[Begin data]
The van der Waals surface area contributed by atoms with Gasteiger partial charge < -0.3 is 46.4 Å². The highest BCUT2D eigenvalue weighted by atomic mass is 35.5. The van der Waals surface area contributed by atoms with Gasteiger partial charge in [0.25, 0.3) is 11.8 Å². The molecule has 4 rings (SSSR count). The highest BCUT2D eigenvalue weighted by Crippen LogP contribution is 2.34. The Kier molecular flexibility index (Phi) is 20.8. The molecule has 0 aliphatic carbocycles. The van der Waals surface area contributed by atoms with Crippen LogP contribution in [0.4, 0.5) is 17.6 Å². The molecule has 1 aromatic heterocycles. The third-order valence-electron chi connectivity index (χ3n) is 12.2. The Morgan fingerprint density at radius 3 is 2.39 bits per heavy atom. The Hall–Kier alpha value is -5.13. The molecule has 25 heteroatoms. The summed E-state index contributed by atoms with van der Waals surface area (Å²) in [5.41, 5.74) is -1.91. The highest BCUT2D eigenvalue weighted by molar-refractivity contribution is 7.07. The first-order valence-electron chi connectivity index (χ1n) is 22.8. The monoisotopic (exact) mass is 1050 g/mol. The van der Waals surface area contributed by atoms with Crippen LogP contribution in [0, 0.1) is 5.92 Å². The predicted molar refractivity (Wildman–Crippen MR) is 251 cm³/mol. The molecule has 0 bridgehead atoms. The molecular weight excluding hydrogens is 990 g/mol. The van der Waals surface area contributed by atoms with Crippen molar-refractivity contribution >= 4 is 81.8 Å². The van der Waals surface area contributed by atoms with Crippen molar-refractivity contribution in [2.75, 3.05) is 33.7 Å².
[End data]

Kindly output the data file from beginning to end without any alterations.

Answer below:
The van der Waals surface area contributed by atoms with Gasteiger partial charge < -0.3 is 46.4 Å². The highest BCUT2D eigenvalue weighted by atomic mass is 35.5. The van der Waals surface area contributed by atoms with Gasteiger partial charge in [0.25, 0.3) is 11.8 Å². The molecule has 4 rings (SSSR count). The highest BCUT2D eigenvalue weighted by Crippen LogP contribution is 2.34. The Kier molecular flexibility index (Phi) is 20.8. The molecule has 0 aliphatic carbocycles. The van der Waals surface area contributed by atoms with Crippen LogP contribution in [0.4, 0.5) is 17.6 Å². The molecule has 1 aromatic heterocycles. The third-order valence-electron chi connectivity index (χ3n) is 12.2. The Morgan fingerprint density at radius 3 is 2.39 bits per heavy atom. The Hall–Kier alpha value is -5.13. The molecule has 25 heteroatoms. The summed E-state index contributed by atoms with van der Waals surface area (Å²) in [5.41, 5.74) is -1.91. The highest BCUT2D eigenvalue weighted by molar-refractivity contribution is 7.07. The first-order valence-electron chi connectivity index (χ1n) is 22.8. The monoisotopic (exact) mass is 1050 g/mol. The van der Waals surface area contributed by atoms with Crippen LogP contribution in [0, 0.1) is 5.92 Å². The predicted molar refractivity (Wildman–Crippen MR) is 251 cm³/mol. The molecule has 0 bridgehead atoms. The molecular weight excluding hydrogens is 990 g/mol. The van der Waals surface area contributed by atoms with Crippen molar-refractivity contribution >= 4 is 81.8 Å². The van der Waals surface area contributed by atoms with Crippen molar-refractivity contribution in [2.75, 3.05) is 33.7 Å².